Silicon Valley Year in Review 2013
Shirakawa Goes to Jail
A little more than year after Metro first reported George Shirakawa's misuse of campaign funds and a county charge card, the former county supervisor was sentenced to a year in jail. Prosecutors cited the paper's work for helping reveal that Shirakawa opened a secret bank account to funnel more than $130,000 in campaign money to fuel his gambling and lavish lifestyle addictions. Is Hypochondria Inherited?
Federal regulators issued an [ http://www.fda.gov/ICECI/EnforcementActions/WarningLetters/2013/ucm376296.htm ]enforcement action against popular Silicon Valley-based genetic testing startup [ http://23andme.com/ ]23andMe after learning that some people were panicking over test results and opting for MRIs and double mastectomies.
Batkid to the Rescue
Making the wish for one lucky boy—and making every grown child jealous to all hell—the city of San Francisco shut down for an entire day to honor Batkid, 5-year-old Miles Scott. Thousands of volunteers came together as part of the Make-a-Wish Foundation's gift to Scott, whose leukemia is now in remission. Dressed as a mini-Batman, Scott took to the streets in a black Lamborghini and stopped staged crimes featuring the Riddler and Penguin before saving the San Francisco Giants mascot, Lou-Seal, at AT&T Park. A parade was then held with Mayor Ed Lee giving Scott a key to the city. It was the make-a-wish to end all wishes.
Xavier Campos Set to Follow Shirakawa?
San Jose's political version of Fredo invoked the Fifth Amendment to avoid grand jury questions about a political mail fraud scandal perpetrated by his good buddy Shirakawa. Prosecutors connected Shirakawa's DNA to a mailer sent to Vietnamese voters in San Jose that depicted Campos' opponent in a City Council race as a communist. Campos then ran to NBC's Damian Trujillo to say he doesn't trust those local government lawyers but, of course, he's an innocent victim in all of this. A few weeks later, Metro found that Campos and Shirakawa were creating fictitious business names for their campaigns, which could have allowed them to open secret bank accounts—something Shirakawa knows plenty about. The DA and Fair Political Practices Commission (FPPC) are investigating.
When Google launched a mysterious vessel into the San Francisco Bay, the tech press exploded with speculation. Is it a secret lab? An NSA spy ship? An ark prepped for impending disaster of which only Google is aware? Turns out the 12-sailed stationary barge was nothing more than a marketing vessel, a floating publicity stunt designed to showcase new product demos and act, basically, like a waterborne showroom. But a month later the company announced it will also launch floating stores to dock in Los Angeles, San Francisco and New York.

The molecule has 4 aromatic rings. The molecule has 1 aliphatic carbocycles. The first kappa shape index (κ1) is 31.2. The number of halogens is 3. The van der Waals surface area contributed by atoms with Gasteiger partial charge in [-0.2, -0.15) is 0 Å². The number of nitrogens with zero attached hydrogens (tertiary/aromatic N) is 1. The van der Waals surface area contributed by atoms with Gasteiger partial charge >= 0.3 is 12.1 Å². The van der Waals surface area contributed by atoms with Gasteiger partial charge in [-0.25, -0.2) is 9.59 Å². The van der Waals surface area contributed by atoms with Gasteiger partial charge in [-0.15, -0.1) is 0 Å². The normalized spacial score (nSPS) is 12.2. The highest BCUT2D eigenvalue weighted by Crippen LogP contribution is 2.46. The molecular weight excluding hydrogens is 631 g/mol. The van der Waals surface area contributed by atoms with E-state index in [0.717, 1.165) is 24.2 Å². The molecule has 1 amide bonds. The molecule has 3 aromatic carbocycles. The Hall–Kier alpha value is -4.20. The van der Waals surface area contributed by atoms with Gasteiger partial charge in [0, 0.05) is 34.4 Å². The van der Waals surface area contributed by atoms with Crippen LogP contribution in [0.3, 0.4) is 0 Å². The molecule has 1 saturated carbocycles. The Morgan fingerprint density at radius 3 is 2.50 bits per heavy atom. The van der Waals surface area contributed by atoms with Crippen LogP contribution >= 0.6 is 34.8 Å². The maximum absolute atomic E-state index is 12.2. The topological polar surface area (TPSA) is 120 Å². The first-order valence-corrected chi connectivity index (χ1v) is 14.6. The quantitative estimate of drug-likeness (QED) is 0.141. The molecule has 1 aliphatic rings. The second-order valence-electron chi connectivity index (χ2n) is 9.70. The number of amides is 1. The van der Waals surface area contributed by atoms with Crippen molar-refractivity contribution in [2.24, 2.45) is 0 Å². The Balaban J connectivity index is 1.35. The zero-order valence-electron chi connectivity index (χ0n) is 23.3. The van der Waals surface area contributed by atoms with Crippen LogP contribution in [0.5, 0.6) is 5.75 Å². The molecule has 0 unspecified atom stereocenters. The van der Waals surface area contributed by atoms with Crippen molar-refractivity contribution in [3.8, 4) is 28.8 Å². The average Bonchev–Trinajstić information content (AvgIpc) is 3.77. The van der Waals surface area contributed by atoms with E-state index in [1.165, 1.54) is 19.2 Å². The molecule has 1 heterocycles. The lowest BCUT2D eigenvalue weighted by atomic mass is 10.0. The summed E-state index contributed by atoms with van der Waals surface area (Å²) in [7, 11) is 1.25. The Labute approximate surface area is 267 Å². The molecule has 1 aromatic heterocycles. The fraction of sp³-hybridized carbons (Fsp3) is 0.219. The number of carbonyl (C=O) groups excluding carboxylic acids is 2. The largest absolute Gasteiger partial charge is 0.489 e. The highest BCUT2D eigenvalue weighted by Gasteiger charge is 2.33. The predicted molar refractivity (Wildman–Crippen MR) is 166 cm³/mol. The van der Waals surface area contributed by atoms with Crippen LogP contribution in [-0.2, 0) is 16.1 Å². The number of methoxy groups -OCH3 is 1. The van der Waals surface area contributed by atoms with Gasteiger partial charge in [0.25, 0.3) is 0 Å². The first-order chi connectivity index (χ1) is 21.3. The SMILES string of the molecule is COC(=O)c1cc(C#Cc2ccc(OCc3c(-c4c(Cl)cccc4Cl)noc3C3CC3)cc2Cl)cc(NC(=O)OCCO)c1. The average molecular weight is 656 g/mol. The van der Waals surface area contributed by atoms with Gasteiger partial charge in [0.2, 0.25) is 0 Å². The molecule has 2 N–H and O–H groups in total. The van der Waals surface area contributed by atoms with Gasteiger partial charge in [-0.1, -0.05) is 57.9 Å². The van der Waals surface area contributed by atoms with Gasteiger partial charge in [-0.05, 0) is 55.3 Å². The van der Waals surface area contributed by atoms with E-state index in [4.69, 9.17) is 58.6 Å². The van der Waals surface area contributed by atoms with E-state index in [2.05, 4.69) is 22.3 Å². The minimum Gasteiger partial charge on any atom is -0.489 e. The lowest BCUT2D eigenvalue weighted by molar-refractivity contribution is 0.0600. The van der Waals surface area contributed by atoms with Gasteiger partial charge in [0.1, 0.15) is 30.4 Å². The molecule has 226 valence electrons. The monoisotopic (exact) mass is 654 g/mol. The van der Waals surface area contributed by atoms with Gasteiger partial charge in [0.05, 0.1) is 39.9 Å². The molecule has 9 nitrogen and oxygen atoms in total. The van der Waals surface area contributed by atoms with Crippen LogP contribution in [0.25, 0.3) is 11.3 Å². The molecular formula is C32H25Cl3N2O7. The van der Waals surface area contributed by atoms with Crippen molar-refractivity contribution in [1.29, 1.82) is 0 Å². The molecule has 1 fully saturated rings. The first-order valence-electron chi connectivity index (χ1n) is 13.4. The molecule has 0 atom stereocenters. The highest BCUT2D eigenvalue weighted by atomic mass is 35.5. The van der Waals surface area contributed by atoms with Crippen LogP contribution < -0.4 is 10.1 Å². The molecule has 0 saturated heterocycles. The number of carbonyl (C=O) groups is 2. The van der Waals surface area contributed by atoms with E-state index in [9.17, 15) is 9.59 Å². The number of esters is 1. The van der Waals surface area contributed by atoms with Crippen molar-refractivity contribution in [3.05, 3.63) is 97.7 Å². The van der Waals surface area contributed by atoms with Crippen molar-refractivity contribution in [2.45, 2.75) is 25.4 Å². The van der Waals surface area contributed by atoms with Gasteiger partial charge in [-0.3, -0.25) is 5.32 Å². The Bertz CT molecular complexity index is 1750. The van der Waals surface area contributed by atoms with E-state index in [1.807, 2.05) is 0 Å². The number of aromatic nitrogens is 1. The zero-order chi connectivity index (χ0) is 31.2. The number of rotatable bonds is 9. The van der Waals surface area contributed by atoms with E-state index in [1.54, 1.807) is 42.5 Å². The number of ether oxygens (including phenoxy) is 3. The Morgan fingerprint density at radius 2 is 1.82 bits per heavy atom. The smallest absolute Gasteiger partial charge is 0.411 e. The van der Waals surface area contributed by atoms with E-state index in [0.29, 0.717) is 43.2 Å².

An audit blasted Santa Clara County child welfare services and the agency that runs a local child abuse hotline. As recently as a year ago, up to half of all calls were dropped, leaving an untold number of children in danger. Unfortunately, no one really stepped up to accept responsibility for the lapse in service, blaming budget cuts and staffing shortages. More people are expected to be hired to staff the call center as county supervisors keep a watchful eye.
Mike Honda's wake-up call
Congressman Mike Honda is a likable old Joe, but he's been on the job so long some are beginning to question his effectiveness. He didn't do himself any favors in September when he was caught on video falling asleep at his own town hall meeting.
Call it the great American timesuck. Commutes that ran a half-hour three decades ago take at least an hour now. The South Bay, in particular, is one of the worst regions for rush-hour traffic. San Jose became the fifth-worst city in the nation for roadway congestion, up from 13th a few years prior. San Francisco and Oakland together ranked the third-most congested metro area in the nation. With any luck we'll catch them in no time!
In the shadow of plenty
While the number of homeless people fell nationwide, it continued to grow in Silicon Valley, one of the wealth capitals of the world. A report highlighted the growing disparity between rich and poor, ranking South Bay's homeless population as the fifth-largest in the nation. The report notes that the region also claims the country's highest percentage of homeless veterans and the most chronically homeless children and young adults. Those statistics became real for many when it was found that four people died during the cold snap.